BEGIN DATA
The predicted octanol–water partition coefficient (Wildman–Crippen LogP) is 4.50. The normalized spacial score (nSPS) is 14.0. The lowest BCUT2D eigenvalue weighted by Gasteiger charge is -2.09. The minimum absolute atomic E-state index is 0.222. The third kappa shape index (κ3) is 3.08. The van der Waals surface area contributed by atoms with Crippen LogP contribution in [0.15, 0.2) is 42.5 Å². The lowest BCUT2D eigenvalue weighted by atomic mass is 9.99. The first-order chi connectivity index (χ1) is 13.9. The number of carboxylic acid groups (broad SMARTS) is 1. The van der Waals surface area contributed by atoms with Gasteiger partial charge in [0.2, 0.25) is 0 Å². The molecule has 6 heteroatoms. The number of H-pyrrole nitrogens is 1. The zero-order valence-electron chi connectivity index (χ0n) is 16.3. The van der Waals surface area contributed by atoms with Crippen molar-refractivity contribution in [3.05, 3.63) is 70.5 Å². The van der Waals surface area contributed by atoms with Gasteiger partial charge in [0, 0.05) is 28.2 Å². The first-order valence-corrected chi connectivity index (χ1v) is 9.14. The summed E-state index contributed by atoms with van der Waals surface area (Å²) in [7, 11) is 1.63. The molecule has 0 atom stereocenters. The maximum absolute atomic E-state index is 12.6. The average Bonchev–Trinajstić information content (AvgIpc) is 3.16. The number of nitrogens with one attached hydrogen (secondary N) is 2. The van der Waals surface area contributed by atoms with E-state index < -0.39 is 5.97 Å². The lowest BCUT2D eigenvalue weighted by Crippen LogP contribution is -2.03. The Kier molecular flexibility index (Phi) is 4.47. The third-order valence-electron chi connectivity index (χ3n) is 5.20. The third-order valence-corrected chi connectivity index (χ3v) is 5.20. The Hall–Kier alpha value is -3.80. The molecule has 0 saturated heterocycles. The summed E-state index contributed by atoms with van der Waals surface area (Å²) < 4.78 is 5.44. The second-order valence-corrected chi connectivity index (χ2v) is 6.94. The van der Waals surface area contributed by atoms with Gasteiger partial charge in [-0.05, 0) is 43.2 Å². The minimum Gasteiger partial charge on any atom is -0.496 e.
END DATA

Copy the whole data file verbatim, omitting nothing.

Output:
The predicted octanol–water partition coefficient (Wildman–Crippen LogP) is 4.50. The normalized spacial score (nSPS) is 14.0. The lowest BCUT2D eigenvalue weighted by Gasteiger charge is -2.09. The minimum absolute atomic E-state index is 0.222. The third kappa shape index (κ3) is 3.08. The van der Waals surface area contributed by atoms with Crippen LogP contribution in [0.15, 0.2) is 42.5 Å². The lowest BCUT2D eigenvalue weighted by atomic mass is 9.99. The first-order chi connectivity index (χ1) is 13.9. The number of carboxylic acid groups (broad SMARTS) is 1. The van der Waals surface area contributed by atoms with Gasteiger partial charge in [0.2, 0.25) is 0 Å². The molecule has 6 heteroatoms. The number of H-pyrrole nitrogens is 1. The zero-order valence-electron chi connectivity index (χ0n) is 16.3. The van der Waals surface area contributed by atoms with Crippen molar-refractivity contribution in [3.05, 3.63) is 70.5 Å². The van der Waals surface area contributed by atoms with Gasteiger partial charge in [0, 0.05) is 28.2 Å². The first-order valence-corrected chi connectivity index (χ1v) is 9.14. The summed E-state index contributed by atoms with van der Waals surface area (Å²) in [7, 11) is 1.63. The molecule has 0 atom stereocenters. The maximum absolute atomic E-state index is 12.6. The average Bonchev–Trinajstić information content (AvgIpc) is 3.16. The number of nitrogens with one attached hydrogen (secondary N) is 2. The van der Waals surface area contributed by atoms with E-state index < -0.39 is 5.97 Å². The lowest BCUT2D eigenvalue weighted by Crippen LogP contribution is -2.03. The Kier molecular flexibility index (Phi) is 4.47. The third-order valence-electron chi connectivity index (χ3n) is 5.20. The third-order valence-corrected chi connectivity index (χ3v) is 5.20. The Hall–Kier alpha value is -3.80. The molecule has 0 saturated heterocycles. The summed E-state index contributed by atoms with van der Waals surface area (Å²) < 4.78 is 5.44. The second-order valence-corrected chi connectivity index (χ2v) is 6.94. The van der Waals surface area contributed by atoms with Gasteiger partial charge in [-0.05, 0) is 43.2 Å². The minimum Gasteiger partial charge on any atom is -0.496 e.